7. Applied Theatre is an aesthetic medium: it is important to recognise and remember that our process affords each collective a means of communication that does not exist in other mediums. Our theatre focuses a torchlight on possible problems and invites the audience to embark on a collective journey to seek answers and possible solutions.

8. Applied Theatre gives voice to communities: our intention is to create dialogue not monologue: to provide a forum for the voice of each individual and each collective that it might share its knowledge and inherent wisdoms, that it might explore and discover alternatives and possibilities through an experiential and fictional medium, and that it might turn to the forming of its own solutions and resolutions.

ABBS, P. (1989) A is for aesthetic : essays on creative and aesthetic education, New York, Falmer Press.
BOAL, A. (1995) The rainbow of desire : the Boal method of theatre and therapy, London New York, Routledge.
FREIRE, P. & FREIRE, P. (1973) Education for critical consciousness, New York,, Seabury Press.
LEWIS, T., AMINI, F. & LANNON, R. (2000) A general theory of love, New York, Vintage Books A Division of Random House.
TAYLOR, P. (2003) Applied theatre : creating transformative encounters in the community, Portsmouth, NH, Heinemann.

Three Chairs Draft Statement

Three Chairs provides a suite of learning tools for workplace training and professional development. Three Chairs processes can be delivered through an interactive performance or a performed workshop. Each mode is designed to cater for specific audience needs.

Three Chairs draws from and interweaves Applied Theatre processes with Authentic and Experiential Learning models and the Transformational Psychological paradigm of ‘Voice Dialogue in Relationship with the Aware Ego Process’.

The suite of learning tools enables participants learning through processes of:

  1. Dialogue and reflection
  2. Perspective building
  3. Scenario testing.

Conventions of drama are utilised to facilitate examinations of workplace contexts, situations and relationships.

A small team of actor/facilitators present a prepared fictional scenario that acts as an initial site of enquiry stimulating discussion and reflection. From this scenario and with participant’s involvement other scenarios can be presented and unpacked as they serve the needs of the audience.

A performance-based presentation of Three Chairs is placed in a fictional yet recognisable setting. Characters in the fiction engage in various struggles and activities. The characters are assisted to grow and learn with audience assistance, who are involved in a low level of interaction. Participant’s in the workshop version are more hands on and may work with settings designed specifically, depending on the groups particular interests and the commissioning brief.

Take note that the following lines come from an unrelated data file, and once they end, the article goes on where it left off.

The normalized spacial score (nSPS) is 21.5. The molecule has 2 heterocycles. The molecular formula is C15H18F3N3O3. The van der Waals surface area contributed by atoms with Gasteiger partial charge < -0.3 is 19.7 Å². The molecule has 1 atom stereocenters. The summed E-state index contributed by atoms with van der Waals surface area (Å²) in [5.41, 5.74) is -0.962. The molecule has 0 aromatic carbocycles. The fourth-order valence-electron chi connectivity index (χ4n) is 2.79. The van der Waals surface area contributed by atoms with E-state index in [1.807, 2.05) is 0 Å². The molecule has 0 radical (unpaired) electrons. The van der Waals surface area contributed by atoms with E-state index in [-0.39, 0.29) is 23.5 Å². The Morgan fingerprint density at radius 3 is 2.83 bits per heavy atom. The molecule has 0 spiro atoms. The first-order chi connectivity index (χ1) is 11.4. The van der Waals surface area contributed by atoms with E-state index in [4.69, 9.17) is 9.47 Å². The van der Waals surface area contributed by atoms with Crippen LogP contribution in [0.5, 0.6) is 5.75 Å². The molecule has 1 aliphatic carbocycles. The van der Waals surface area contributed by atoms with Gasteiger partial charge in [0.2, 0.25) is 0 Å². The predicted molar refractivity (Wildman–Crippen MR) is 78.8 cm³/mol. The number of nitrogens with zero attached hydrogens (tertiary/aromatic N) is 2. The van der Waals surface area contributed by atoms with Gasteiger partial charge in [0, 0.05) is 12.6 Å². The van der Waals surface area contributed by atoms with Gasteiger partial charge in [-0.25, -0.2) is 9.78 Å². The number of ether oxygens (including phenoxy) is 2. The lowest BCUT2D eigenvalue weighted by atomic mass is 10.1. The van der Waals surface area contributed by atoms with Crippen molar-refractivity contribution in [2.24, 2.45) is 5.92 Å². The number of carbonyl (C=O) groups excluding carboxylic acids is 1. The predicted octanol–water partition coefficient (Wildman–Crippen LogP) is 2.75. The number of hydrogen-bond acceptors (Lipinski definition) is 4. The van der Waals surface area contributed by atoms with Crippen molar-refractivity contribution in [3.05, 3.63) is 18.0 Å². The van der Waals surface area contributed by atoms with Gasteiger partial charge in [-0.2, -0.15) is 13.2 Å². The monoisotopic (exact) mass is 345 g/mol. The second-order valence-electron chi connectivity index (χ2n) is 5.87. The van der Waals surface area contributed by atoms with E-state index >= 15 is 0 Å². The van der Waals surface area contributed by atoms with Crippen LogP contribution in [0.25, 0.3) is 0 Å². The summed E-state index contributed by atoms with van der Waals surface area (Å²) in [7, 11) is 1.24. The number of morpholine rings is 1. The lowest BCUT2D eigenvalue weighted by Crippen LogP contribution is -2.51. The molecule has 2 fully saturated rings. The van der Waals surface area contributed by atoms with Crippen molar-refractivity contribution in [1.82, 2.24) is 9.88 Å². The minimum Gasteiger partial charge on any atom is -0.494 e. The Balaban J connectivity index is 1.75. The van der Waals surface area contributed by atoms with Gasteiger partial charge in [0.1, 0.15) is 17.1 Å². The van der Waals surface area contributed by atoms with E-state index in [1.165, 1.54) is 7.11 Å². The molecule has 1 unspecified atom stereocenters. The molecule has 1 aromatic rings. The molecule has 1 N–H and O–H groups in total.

The goal in either mode is for participants to enhance interpersonal skills, grow self awareness and confidence in professional and personal communications, solve problems of communication, build and practise communication skills and test change processes in a fictive yet active space. Change processes can be tested and prototyped in ‘low risk’ high gain settings. Three Chairs establishes the fictional space to facilitate and provide a site for deep learning.

Deep learning occurs when Metaxis is created and interrogated. Metaxis can be explained as ‘fictional reality’ – when we experience “the reality of the image and the image of reality” (Boal), we are able to both engage emotionally and evaluate scientifically. We are engaging the limbic brain and the neo-cortical brain (Lewis, Amini, Lannon) in the learning cycle (Zull).

Three Chairs is a powerful learning tool allowing participants to:

• Extract the value of past experience through reflection, observation and discussion

• Enhance present relationships by building perspective, empathy and communication skill sets

• Enable future possibilities to be prototyped ad tested in ‘low risk’ high gain fictive settings

Three Chairs learning is authentic and experiential: thoughts and ideas develop hypotheses, hypotheses are applied and tested, applications are observed and reflected upon as new thoughts and ideas emerge; and so continues the cycle in the spirit of collaboration and open minded enquiry based on the lived experience. As a form of Applied Theatre, Three Chairs is an application for ‘Doing Learning’.

Plato and Applied Theatre

Reading Plato’s dialogues I came across this in the forward by W.H.D Rouse:

“Socrates himself described his object as that of a midwife, to bring other men’s thoughts to birth, to stimulate them to think and to criticise themselves, not to instruct them.”

More and more I see the power of non didactic learning through forms of applied theatre – how through dialogue, metaphor and the creation of a recognisable fictional world we facilitate the transposition of an actual world and interweave it with the consideration of new perspectives, alternate possibilities and trialled scenarios.

she hides

she hides in the edges of shade
she smiles
at the umber moon

I never see her

she lives near the well
at the bottom of my garden

in the evenings I leave flowers for her
some mornings
I see where she has kissed them

MChallis c.1984